"He had slim hands with long, finely shaped fingers, as if they had been created to turn the pages of precious old books. With these fingers, he now leafed through Prado's book. But he didn't read it; moving the pages was like a ritual to bring back the distant past.
'All the things he [Amadeu de Prado] had read when he entered crossed the threshold of the Liceu at the age of ten in his small, tailor-made frock coat! Many of us caught ourselves secretly calculating whether we could keep up with him. And then, after class, he sat in the library soaking up all the thick books, page after page, line after line. He had an incredible memory and an incredibly concentrated, rapt look on his face when reading. "When Amadeu finishes reading a book," said another teacher, "it has no more letters. He devours not only the meaning, but also the printer's ink."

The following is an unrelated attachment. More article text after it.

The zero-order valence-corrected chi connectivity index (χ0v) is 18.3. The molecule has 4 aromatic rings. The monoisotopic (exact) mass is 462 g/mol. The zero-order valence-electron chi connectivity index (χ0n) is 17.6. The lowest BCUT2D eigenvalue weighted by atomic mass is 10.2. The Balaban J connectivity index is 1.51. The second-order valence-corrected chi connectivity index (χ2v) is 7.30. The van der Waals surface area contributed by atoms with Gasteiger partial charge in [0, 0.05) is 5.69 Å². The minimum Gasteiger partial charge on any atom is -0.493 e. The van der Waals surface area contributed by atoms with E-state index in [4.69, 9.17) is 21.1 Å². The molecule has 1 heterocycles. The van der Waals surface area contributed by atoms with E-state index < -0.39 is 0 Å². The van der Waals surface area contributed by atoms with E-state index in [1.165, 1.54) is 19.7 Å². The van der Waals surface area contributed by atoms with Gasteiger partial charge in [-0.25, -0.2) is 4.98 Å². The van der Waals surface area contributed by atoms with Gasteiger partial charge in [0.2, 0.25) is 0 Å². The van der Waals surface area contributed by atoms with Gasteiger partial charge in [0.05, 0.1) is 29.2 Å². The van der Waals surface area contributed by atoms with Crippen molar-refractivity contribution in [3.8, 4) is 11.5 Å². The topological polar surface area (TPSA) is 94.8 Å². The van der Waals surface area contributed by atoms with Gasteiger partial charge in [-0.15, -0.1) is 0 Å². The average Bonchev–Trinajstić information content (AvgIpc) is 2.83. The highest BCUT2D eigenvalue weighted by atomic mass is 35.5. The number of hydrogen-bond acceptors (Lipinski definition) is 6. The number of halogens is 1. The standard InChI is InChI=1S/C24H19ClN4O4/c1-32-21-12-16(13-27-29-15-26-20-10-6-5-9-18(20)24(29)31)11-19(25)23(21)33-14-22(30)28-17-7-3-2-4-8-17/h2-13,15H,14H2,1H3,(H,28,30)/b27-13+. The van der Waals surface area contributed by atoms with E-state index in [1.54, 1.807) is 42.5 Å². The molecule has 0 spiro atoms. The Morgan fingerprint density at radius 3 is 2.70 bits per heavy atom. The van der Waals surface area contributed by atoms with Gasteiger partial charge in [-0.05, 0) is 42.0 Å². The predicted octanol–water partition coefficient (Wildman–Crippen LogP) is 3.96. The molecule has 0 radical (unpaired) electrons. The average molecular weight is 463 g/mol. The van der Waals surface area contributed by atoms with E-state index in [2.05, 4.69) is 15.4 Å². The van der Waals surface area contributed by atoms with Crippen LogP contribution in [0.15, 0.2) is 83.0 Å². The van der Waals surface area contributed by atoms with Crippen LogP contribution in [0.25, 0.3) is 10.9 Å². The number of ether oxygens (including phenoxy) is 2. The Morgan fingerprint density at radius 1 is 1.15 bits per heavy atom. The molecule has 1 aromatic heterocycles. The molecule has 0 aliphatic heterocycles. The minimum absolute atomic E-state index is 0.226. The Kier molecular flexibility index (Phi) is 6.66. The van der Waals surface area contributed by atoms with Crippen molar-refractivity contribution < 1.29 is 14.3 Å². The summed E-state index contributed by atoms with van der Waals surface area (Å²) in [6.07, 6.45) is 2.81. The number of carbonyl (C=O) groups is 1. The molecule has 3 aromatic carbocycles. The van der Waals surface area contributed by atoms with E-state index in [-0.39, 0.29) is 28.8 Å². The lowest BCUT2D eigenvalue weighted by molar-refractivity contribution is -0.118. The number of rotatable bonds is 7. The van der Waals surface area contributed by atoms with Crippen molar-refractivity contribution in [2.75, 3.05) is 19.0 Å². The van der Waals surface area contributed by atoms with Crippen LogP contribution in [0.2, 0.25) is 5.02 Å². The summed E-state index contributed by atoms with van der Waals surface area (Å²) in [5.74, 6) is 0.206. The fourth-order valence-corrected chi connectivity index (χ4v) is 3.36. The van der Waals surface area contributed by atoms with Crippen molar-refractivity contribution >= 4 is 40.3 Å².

'That's how it was: the books seemed to disappear inside him, leaving empty husks on the shelf afterwards'. "
Night Train to Lisbon Pascal Mercier, trans. B. Harshaw